The Border Fence in U.S. Immigration History
Fences exclude, but they also enclose. Using the controversy over the fence that marks our border with Mexico as a starting point, this presentation discusses how Americans have set themselves apart from those admitted as immigrants.
Martin Ford traces the immigration history of the U.S. from colonial times through the great waves of trans-Atlantic migration in the 19th and 20th centuries to the current influx of newcomers from Latin America and Asia. He uses the idea of "mental fences"-attitudes about inclusion and division-to describe the ways Americans have resisted the inclusion of immigrants. He explores how immigrants have expanded our notions of what it means to be American and how the U.S. has become perhaps the most inclusive country in the world.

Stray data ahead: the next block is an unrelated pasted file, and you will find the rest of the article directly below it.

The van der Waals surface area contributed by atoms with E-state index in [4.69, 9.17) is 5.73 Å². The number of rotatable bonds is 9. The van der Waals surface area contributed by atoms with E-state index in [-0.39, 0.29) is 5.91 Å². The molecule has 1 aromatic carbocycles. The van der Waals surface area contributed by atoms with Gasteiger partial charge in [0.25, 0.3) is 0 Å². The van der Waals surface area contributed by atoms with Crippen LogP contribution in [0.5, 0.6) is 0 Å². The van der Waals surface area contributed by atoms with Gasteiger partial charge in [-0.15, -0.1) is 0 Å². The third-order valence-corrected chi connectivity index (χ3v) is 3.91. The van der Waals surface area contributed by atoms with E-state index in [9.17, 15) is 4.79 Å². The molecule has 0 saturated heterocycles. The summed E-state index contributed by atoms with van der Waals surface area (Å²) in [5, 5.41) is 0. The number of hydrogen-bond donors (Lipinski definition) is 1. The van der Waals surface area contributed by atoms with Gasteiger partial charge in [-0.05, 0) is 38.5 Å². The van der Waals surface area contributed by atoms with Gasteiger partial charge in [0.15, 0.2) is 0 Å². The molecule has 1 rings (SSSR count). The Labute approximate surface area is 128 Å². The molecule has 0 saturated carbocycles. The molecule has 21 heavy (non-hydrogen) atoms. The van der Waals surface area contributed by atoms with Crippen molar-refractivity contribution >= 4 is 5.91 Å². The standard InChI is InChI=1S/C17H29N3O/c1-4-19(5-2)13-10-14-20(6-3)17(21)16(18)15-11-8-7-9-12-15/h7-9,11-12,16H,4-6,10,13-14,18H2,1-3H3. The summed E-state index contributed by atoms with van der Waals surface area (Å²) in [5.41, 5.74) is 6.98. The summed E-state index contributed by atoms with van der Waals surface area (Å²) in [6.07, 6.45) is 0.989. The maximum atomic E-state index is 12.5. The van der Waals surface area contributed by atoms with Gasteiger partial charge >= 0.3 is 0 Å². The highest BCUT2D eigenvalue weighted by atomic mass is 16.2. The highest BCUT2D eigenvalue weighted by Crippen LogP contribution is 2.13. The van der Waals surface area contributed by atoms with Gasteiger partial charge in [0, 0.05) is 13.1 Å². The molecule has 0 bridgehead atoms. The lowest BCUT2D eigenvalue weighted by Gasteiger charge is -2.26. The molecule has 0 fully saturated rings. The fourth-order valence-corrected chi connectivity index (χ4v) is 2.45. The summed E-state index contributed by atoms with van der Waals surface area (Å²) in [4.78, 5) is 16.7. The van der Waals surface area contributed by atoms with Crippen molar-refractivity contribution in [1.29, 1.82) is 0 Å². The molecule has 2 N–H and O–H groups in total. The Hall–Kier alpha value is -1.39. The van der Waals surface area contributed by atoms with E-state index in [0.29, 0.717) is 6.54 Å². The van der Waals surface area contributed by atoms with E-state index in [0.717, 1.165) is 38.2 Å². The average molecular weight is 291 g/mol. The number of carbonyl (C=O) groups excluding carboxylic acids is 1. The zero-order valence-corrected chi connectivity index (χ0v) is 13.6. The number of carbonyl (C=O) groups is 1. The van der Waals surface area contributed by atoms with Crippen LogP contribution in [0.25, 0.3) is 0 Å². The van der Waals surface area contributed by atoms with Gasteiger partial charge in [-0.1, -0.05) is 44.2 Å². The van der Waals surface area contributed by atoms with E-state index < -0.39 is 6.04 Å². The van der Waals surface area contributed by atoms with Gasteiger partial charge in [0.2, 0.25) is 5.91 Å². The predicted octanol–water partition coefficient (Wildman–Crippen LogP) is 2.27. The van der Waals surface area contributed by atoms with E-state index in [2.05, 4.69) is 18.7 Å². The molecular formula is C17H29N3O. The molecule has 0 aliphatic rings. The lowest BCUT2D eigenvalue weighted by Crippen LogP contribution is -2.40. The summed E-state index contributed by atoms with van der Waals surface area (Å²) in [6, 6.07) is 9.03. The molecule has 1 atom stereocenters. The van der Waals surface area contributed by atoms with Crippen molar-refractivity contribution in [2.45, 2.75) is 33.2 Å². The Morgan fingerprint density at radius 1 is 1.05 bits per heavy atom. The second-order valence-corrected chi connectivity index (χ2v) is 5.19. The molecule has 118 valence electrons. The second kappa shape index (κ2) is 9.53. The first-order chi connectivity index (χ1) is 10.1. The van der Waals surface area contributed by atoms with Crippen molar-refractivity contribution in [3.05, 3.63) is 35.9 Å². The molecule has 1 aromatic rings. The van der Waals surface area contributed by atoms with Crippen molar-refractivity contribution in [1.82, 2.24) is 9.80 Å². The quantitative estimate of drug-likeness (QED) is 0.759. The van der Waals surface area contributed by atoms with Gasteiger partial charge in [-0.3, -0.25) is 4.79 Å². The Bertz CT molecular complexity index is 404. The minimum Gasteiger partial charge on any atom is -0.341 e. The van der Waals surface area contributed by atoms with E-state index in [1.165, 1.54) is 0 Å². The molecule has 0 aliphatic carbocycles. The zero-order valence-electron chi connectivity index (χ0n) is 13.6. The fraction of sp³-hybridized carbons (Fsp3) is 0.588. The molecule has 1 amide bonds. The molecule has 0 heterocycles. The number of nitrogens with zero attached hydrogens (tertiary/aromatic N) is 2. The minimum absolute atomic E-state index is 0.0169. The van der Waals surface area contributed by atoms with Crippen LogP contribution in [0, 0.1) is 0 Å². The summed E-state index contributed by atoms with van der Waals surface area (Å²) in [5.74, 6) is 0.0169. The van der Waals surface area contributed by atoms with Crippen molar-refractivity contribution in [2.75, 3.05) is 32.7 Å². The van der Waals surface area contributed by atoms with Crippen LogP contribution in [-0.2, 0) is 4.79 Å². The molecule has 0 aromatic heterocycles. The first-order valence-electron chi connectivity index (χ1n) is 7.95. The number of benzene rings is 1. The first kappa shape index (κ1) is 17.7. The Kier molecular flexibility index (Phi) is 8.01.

Martin Ford is Associate Director at the Maryland Office for Refugees and Aslyees (MORA) and former Executive Director of the Maryland Ethnic Heritage Commission. He has taught at Bowie State University and Towson University and was a Fulbright scholar in Liberia. He received his Ph.D. and M.A. in Cultural Anthropology from SUNY-Binghamton, an M.A. in International Studies from Ohio University, and a B.A. in English Literature from Rutgers University.